In addition to chemical and thermal stresses, sight glasses are also subjected to stress from pressure and bending moments in many applications. To help withstand this, the glass is normally toughened. There are a variety of methods used to toughen glass. Since the manner in which it is toughened may affect its suitability for a particular application, it is important that engineers be aware of the different methods so that the appropriate glass is specified.
Flat glass is produced utilizing the float glass process, where molten glass is floated on a bed of molten tin. The hot glass passes through an “annealing lehr,” where it is slowly cooled to prevent buildup of internal stresses. This allows the glass to be cut and otherwise processed afterward. Annealing is commonly used in the production of ordinary glass. (See Photo A.) Further strength improvement can be accomplished by toughening or tempering the glass.
To temper glass, one of two methods may be used:
Chemical Strengthening: A chemical solution may be applied to the glass in order to increase the mechanical resistance of the glass. The properties of chemically strengthened glass are similar to those of thermally treated glass. Chemically treated glass is commonly used in applications where thin, strong glass (stronger than window glass) is required.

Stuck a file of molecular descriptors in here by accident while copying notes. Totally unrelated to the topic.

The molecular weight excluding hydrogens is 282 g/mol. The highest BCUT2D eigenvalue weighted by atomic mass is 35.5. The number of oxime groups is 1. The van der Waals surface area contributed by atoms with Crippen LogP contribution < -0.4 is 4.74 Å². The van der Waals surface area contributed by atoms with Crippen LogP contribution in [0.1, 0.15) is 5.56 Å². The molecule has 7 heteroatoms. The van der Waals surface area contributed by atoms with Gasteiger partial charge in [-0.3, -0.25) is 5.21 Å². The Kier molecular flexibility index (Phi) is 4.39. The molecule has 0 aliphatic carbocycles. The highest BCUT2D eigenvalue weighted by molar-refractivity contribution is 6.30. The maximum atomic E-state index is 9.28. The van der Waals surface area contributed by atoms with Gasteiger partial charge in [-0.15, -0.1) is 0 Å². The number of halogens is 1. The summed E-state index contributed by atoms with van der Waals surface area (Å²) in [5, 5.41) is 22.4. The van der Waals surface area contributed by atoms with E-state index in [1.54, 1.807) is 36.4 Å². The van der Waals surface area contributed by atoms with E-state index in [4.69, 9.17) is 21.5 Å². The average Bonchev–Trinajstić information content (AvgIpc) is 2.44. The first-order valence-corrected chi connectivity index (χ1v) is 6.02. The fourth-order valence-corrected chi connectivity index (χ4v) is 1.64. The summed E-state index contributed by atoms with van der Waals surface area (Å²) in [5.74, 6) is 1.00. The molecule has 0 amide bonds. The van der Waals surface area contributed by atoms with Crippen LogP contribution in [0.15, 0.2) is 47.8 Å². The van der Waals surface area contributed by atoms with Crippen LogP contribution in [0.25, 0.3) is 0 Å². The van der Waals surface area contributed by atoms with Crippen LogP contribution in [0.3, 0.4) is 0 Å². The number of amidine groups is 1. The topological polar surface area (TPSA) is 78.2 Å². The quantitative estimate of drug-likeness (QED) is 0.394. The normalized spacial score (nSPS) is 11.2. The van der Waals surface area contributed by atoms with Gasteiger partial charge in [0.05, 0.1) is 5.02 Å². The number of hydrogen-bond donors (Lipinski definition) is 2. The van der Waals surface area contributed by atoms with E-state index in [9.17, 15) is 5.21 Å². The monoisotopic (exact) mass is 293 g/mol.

Heat Treating: Annealed glass may be subjected to additional heat treating to further increase its strength. Glass is heated to approximately 680ºC, almost its softening point. It is then quenched or cooled with a steady high-pressure flow of compressed air. This process quickly cools the surfaces which go into compression while the core (inside) is allowed to cool more slowly and goes into tension. This process makes heat tempered glass three to five times as strong as annealed glass. When fractured, rapidly cooled (fully tempered) glass releases the tensile energy stored in the core and breaks into many fragments, similar to automotive rear window safety glass and glass basketball backboards. (See Photo B.) If, instead of cooling the glass rapidly, it is allowed to cool slowly, it becomes twice as strong as annealed glass. When fractured, these broken glass fragments are linear and will normally remain in the frame.
Thermally tempered glass is often used in conventional sight glasses.
Federal Specification DD-G-1403C for heat-treated glass divides it into two categories, fully tempered glass and heat-strengthened glass, and it specifies minimum compression values for each. For fully tempered glass, the surface compression must be 10,000 psi or more, or the edge compression must be 9,700 psi or more. For heat-strengthened glass, the surface compression must be between 3,500 psi and 10,000 psi, or the edge compression must be between 5,500 psi and 9,700 psi. With this wide range of compression values, the fracture characteristics of heat-strengthened glass may range from those typical of annealed glass (3,500 psi level) to those of fully tempered glass (9,700 psi level).